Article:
The Offense of the Cross

 I’m always so amazed–although I shouldn’t be–when people are so offended both by the preaching of the cross and even by the symbol of the cross.  We just passed the 10th anniversary of the fateful day of 9-11-2001, when our country suffered a terrorist attack that left thousands dead and landscape and businesses and families devastated. And, if it hadn’t been for the heroics of the passengers and crew of United Airlines flight 93 who sacrificed their lives, there would have undoubtedly been many hundreds more who would have been killed. In the aftermath, millions of Americans packed out churches seeking understanding, seeking guidance, seeking comfort, seeking God. People from all around the world cried with us and gathered to pray for us.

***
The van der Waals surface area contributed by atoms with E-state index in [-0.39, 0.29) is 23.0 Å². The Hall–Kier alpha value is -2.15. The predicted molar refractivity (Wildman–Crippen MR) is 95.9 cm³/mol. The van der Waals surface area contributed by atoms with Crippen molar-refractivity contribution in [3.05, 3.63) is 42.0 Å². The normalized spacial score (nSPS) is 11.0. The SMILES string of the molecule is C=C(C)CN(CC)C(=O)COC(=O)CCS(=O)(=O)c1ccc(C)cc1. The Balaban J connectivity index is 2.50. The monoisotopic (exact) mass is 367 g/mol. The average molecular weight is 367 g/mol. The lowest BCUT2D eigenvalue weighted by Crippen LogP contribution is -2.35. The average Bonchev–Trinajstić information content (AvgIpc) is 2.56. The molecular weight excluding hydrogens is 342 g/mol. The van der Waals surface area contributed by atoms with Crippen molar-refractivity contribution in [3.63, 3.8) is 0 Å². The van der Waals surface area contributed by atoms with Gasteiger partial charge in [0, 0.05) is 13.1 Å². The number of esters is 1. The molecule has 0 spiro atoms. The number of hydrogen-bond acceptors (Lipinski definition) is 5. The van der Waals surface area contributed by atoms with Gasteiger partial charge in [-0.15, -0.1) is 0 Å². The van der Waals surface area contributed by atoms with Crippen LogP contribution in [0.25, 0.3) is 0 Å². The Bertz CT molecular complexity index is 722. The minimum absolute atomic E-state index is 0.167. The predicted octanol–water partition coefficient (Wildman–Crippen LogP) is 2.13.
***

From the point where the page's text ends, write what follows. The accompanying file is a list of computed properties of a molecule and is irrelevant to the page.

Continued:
On that terrible day, it quickly became clear that we had a very real enemy–one we had hardly focused on before, one that hates our Western culture, and especially one which hates the Judeo-Christian roots that grew this country. And the war on terror began. What we couldn’t imagine on that terrible day was that ten years later we would be under pressure from radical Islam in our own courts, our legislature and our media. We couldn’t imagine on 9/11/01 that we would be asked to act as if we were the villains, and to hide our Judeo-Christian faith, and even to apologize for our American way of life!  And most of all, we couldn’t imagine that some Americans would actually be taken in by radical Islam’s legal-propaganda machine, or that atheists and other enemies of Christian faith and freedom would join forces with them to try to obliterate expressions of our faith!  But that is exactly where we are today.